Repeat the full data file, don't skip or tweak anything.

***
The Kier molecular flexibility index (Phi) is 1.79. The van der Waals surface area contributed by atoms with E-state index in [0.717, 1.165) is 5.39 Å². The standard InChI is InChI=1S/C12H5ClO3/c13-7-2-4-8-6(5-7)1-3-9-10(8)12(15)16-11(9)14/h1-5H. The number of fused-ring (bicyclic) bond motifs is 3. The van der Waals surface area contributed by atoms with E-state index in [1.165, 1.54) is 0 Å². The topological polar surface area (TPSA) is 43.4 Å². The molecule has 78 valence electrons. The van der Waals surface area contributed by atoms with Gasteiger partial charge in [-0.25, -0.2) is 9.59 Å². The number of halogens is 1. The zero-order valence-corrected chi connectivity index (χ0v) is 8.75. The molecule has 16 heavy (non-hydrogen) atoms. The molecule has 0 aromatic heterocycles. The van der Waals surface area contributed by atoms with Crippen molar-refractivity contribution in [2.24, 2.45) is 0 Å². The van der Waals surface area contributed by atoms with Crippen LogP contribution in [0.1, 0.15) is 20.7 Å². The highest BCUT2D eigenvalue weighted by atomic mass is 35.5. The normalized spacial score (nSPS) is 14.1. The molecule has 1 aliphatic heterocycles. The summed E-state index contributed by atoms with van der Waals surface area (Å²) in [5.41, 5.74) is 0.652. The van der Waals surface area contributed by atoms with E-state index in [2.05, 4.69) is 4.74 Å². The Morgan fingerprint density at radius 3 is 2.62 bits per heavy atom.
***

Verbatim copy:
The Kier molecular flexibility index (Phi) is 1.79. The van der Waals surface area contributed by atoms with E-state index in [0.717, 1.165) is 5.39 Å². The standard InChI is InChI=1S/C12H5ClO3/c13-7-2-4-8-6(5-7)1-3-9-10(8)12(15)16-11(9)14/h1-5H. The number of fused-ring (bicyclic) bond motifs is 3. The van der Waals surface area contributed by atoms with E-state index in [1.165, 1.54) is 0 Å². The topological polar surface area (TPSA) is 43.4 Å². The molecule has 78 valence electrons. The van der Waals surface area contributed by atoms with Gasteiger partial charge in [-0.25, -0.2) is 9.59 Å². The number of halogens is 1. The zero-order valence-corrected chi connectivity index (χ0v) is 8.75. The molecule has 16 heavy (non-hydrogen) atoms. The molecule has 0 aromatic heterocycles. The van der Waals surface area contributed by atoms with Crippen molar-refractivity contribution in [2.24, 2.45) is 0 Å². The van der Waals surface area contributed by atoms with Crippen LogP contribution in [0.1, 0.15) is 20.7 Å². The highest BCUT2D eigenvalue weighted by atomic mass is 35.5. The normalized spacial score (nSPS) is 14.1. The molecule has 1 aliphatic heterocycles. The summed E-state index contributed by atoms with van der Waals surface area (Å²) in [5.41, 5.74) is 0.652. The van der Waals surface area contributed by atoms with E-state index in [2.05, 4.69) is 4.74 Å². The Morgan fingerprint density at radius 3 is 2.62 bits per heavy atom.